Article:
When most people think of online therapy, they might imagine an adult talking to a therapist through a smartphone or laptop. But online therapy is also suitable for children.
However, before you register your child for online treatment, it is important to understand how it works and understand the potential risks and benefits of online treatment compared to face-to-face treatment.
How online therapy works
There are many licensed mental health professionals who treat children and adolescents online. In most cases, children can receive treatment online at a level similar to when they make an appointment in person.
Online treatment appointments can be made via video, real-time chat, telephone or message. Most treatment courses can be conducted via smartphones, tablets or computers.
The rules regarding child parental permission vary by state and licensing agency. Therefore, while some states may require parents to allow their children to participate in online therapy, other states may allow teens to register without their parents’ knowledge.
If parents are involved, the therapist may ask the parents to provide advice on the problem encountered by the child. They can also interview the parents about the child’s medical history and any family history of mental illness.
After the initial assessment, the therapist will discuss treatment options and recommendations, as well as confidentiality rules.
Types of treatments available online
The most popular online therapy is cognitive behavioral therapy. This is a treatment that helps individuals recognize and change unhelpful thoughts and destructive behaviors.
Research shows that online cognitive behavioral therapy is as effective as face-to-face therapy for children. It is commonly used to treat anxiety and depression, but it can also be used to treat various other diseases.
Online counseling may also involve supportive counseling, where the therapist provides emotional support. It may also incorporate problem-solving therapies into the treatment. The therapist will help the child find solutions to specific problems, such as friendship issues.
Certain forms of treatment cannot be done online. For example, play therapy is usually done in person with the child. It involves the use of various toys (such as dollhouses) to express emotions and perform scenes.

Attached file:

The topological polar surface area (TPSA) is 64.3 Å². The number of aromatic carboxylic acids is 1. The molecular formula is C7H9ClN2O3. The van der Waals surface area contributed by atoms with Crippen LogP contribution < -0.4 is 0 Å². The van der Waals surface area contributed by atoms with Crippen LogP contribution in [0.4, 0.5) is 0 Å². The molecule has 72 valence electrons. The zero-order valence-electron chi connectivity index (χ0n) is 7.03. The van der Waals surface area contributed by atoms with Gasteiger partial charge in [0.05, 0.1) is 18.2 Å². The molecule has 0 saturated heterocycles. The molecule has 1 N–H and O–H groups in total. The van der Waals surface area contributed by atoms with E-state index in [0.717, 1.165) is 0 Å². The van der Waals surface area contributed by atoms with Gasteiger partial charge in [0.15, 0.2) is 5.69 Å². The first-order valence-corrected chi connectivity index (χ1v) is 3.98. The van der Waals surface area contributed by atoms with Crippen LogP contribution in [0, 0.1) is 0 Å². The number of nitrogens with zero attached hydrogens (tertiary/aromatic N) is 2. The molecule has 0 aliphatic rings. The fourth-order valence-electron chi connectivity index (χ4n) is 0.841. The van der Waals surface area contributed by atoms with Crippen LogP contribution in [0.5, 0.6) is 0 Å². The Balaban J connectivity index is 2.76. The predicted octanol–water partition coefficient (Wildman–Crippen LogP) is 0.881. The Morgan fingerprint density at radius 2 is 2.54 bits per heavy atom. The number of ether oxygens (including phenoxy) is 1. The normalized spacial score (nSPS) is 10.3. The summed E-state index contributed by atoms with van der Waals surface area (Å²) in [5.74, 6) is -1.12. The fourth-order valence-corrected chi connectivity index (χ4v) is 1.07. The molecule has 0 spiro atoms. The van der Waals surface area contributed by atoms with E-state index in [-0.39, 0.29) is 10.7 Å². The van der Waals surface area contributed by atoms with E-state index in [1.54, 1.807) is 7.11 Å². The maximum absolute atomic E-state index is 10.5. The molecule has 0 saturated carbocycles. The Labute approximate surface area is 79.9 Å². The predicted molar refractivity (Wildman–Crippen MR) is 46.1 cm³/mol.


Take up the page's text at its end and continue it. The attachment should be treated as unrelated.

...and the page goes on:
Sand table therapy also tends to be done in person. It involves a plate of sand with various figurines available. Children (or adults) are asked to set up the sand table in any way they want-the therapist may explain the scene or help them understand their creation.
Eye movement desensitization and reprocessing (EMDR) must also be performed in person. This is an interactive therapy that involves talking about trauma while moving the eyes from one side to the other under the guidance of the therapist.
How is online therapy different
Children can communicate with the therapist in a variety of different ways. Although some online treatment sites and programs allow unlimited messaging, other sites and programs require video chat.
Depending on your child’s age, needs and preferences, you can allow your child to communicate with the therapist in the way that best suits them.
While some people worry that online therapy may be too impersonal, others report that they are more open when they are not sitting across from the therapist in the same room. Similarly, while some children may have difficulty establishing contact, other children may be able to establish more contact with an online therapist.
A properly qualified online therapist can provide a diagnosis. Although some parents may prefer to avoid labels, it is important to understand the diagnosis to provide the most effective treatment.